I came to embrace the fact that our son would have Down syndrome and prepared myself for how this would change my world in so many new and wonderful ways.
In this day and age, parenting is the last bastion of acceptable nobility. We no longer expect to lay down our freedom, our identity, our dreams… our lives on the altar of marriage, or country, or vocation. But when Jr. Me arrives on the scene, we’re prepared to gift wrap all of the above. And pat ourselves on the back for doing it.
Don’t get me wrong, I’m a big fan of selflessness. It’s something our culture could use more of. It’s something I could use more of. But good parenting is about a lot more than sacrifice.
To clarify, I’m talking to good parents here. Not the pseudo-adolescents who barely show up, much less engage their offspring. Nor the workaholic yuppie with a trophy child they stash away until family photo day rolls around.
The rest of us. Most of us. Regular folks who desperately love our kids and feel desperately overwhelmed and underqualified a lot of the time.
To compensate, we read more. We do more. We sleep less. We are the hardest-trying generation of parents who have ever lived.
And sometimes we forget that good parenting isn’t about giving more, it’s about being wise.
Life is a marathon, not a sprint. It’s a long haul. And we need to conserve our energy and recharge our batteries from time to time. That’s not selfish; that’s smart.
The Center-of-the-Universe is subpar housing. No one should live there. Certainly not an impressionable child. The most miserable adults began as children who believed they deserved what THEY wanted, when THEY wanted it, no matter the cost to others. It is good for children to wait, to pitch in, and to sacrifice for others, especially their parents. It builds this old fashioned thing called respect.
Kids grow up. Ouch. I know. And it happens so fast. Which makes you want to soak it in as much as you can (unless they’re really whiney; then you send them to visit the Grandparents). But someday when they need you a little less, or when they are grown and gone, your life will go on. If you have no life anymore, you are in for a shock. You are more than just a parent.
Life is happening now. Life can’t be put “on hold” until your busy child-rearing years are over. Although we are technically “adults,” we are still growing and learning and becoming. If we neglect ourselves we will be stunted phsyically, emotionally, relationally and spiritually. One of the worst mistakes a parent can make is to sacrifice the health of their marriage to the immediate needs of the shortest family members. In the end, everyone suffers for that.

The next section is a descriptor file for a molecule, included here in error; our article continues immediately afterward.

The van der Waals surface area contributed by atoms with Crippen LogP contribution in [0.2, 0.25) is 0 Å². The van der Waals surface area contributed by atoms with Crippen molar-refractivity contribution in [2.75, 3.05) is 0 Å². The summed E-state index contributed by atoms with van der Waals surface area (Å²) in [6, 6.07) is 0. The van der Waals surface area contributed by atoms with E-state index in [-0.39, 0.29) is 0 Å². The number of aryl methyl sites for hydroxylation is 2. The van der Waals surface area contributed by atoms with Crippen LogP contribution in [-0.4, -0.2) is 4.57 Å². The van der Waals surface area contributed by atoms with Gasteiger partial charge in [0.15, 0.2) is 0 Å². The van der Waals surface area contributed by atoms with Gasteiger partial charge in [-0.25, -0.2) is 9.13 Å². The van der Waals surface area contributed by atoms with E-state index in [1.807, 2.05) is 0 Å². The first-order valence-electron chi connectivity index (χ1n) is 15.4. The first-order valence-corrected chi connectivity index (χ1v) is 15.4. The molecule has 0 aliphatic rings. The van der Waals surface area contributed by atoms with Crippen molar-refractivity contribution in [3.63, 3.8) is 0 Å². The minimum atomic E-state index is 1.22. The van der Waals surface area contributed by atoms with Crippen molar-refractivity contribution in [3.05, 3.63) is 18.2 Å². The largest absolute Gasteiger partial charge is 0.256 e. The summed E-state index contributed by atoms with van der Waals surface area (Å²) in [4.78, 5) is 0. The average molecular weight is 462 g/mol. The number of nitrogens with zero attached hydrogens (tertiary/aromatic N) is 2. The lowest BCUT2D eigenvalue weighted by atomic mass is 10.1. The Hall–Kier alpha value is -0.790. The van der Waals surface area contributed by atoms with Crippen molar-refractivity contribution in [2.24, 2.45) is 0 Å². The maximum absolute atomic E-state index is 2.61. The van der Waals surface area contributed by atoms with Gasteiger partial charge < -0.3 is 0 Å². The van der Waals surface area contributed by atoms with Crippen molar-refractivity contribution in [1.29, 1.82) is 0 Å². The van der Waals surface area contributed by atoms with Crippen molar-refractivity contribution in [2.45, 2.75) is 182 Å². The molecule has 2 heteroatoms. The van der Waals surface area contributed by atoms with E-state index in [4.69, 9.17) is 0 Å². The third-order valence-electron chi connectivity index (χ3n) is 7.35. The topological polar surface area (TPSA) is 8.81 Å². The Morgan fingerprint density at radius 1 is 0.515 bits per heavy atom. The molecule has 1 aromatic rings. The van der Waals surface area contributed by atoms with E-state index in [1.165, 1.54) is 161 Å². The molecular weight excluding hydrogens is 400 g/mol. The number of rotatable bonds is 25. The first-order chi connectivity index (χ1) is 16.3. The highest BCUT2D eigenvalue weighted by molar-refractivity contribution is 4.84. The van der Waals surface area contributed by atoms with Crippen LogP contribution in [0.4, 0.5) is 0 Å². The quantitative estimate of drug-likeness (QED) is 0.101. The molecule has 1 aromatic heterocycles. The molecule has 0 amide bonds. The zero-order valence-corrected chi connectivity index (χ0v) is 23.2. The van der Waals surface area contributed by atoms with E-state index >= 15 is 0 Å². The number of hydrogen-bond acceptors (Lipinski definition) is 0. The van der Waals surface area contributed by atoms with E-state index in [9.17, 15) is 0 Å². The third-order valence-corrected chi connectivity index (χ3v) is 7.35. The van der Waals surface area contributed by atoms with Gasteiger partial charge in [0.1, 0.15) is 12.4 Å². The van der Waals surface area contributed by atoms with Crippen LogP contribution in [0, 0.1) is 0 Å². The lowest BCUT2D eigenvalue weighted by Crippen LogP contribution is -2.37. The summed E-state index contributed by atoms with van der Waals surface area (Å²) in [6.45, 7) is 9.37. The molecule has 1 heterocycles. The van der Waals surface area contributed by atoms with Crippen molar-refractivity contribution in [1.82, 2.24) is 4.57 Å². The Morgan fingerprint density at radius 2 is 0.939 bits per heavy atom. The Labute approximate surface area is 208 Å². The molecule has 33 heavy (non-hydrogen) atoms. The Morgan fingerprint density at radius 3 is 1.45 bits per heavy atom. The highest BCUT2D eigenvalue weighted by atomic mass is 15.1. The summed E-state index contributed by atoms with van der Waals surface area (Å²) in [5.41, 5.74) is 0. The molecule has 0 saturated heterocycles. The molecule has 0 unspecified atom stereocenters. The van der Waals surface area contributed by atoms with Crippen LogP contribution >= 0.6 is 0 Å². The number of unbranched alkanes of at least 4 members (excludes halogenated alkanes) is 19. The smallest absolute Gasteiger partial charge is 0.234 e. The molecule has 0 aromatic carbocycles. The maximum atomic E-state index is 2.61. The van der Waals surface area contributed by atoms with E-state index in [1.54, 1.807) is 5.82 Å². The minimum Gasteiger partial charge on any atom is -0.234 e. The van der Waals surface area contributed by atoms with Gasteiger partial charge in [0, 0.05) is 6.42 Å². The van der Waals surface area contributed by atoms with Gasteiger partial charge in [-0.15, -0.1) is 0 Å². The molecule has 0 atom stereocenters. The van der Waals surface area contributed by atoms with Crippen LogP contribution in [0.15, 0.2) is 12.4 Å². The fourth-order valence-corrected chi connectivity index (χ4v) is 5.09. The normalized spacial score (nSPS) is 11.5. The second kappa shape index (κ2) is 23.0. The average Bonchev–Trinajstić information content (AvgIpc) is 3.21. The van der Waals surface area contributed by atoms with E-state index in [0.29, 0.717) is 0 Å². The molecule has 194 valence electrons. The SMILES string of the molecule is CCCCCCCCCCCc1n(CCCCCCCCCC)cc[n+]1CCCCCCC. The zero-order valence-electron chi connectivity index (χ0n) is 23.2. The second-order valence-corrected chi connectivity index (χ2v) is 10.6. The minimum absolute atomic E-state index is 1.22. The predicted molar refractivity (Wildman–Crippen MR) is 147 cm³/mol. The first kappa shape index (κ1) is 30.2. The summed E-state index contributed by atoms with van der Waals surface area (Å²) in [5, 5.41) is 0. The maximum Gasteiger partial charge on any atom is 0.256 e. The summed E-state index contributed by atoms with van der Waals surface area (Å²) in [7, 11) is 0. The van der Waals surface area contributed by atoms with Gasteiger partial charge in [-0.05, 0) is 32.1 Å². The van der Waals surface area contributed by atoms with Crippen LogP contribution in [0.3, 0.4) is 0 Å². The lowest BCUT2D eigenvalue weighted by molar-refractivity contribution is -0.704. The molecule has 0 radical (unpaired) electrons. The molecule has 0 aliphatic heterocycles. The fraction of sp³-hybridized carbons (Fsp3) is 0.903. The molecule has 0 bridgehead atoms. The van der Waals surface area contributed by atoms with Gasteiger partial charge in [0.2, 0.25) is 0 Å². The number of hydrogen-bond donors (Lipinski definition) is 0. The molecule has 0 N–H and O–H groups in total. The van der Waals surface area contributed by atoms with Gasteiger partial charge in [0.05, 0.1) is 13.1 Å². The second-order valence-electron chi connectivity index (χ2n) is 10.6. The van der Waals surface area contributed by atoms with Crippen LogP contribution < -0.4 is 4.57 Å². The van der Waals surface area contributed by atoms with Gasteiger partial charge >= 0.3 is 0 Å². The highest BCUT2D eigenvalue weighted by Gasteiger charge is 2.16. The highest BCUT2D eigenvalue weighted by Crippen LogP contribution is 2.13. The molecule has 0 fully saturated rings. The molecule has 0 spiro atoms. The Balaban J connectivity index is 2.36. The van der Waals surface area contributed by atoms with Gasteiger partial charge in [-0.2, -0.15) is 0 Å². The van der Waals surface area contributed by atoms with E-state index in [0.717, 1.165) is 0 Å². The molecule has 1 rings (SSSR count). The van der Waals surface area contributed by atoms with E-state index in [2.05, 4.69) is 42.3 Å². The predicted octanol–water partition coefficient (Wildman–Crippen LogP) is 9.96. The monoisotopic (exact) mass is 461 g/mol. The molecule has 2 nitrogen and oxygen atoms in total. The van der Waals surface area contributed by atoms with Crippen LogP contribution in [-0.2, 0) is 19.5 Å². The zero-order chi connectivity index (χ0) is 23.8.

Whatever stage in life you are at, whatever unique circumstances you find yourself in… find something that is your own. In those first few crazy weeks/months, that might be nothing more than a quick, hot shower. Take it. Own it. It’s good for you. And that’s good for them. A good parent has their own life.
The week our baby girl was diagnosed with Down syndrome, we met with the hospital social worker. She handed us stacks of brochures and articles and tax benefit forms. But the best thing she gave us (apart from heartfelt congratulations) was this advice:
“Don’t change your whole life for her; let her fit into yours.”
Down syndrome will always be a part of her life, but we don’t build her life around it. Down syndrome will always be a part of our lives, but we don’t build our family around it.
Nor do we build it around our son’s adoption or his special needs. Or our eldest daughter’s consuming passion for dance. Or our 10-year-old’s absolutely-essential, must-have-or-she’ll-never-be-happy-again, latest trend/toy/hobby/obsession. In our family, everyone gets to have a life.
A good parent gives selflessly and sacrifices and often puts their kids first, but NOT always. A good parent has hobbies and friendships and goals and needs. A good parent goes on dates and takes long hot baths and reads books and takes holidays. A good parent can say NO, and a good parent actually does.
So here’s me, and I’m my own person.
What do you do when you are pregnant and find out your baby has Down syndrome or that he or she may be born with another disability? What do you say to people who see you are pregnant and congratulate you and talk about how excited you must be – when actually you are still coming to terms with being told your baby will not be what you expected? I think every parent does and should handle this in his or her own way; here is how I came to accept and embrace the fact that our son had Down syndrome.
Jennifer Crowson blogs regularly for DSRF.
I’m tired of it. The saintly, June Cleaver-ish, I-simply-exist-to-service-my-children-and-husband ideal that I keep running into. There’s a religious version. And an organic-hippie version. And a sleek, modern-day tiger-mom version. And yes, even a special needs, therapy-is-our-life version. Their parenting may look very different from each other, but they are all entirely consumed by it. And it’s not just the women. They’re martyr parents.
To follow Christie's blog click here.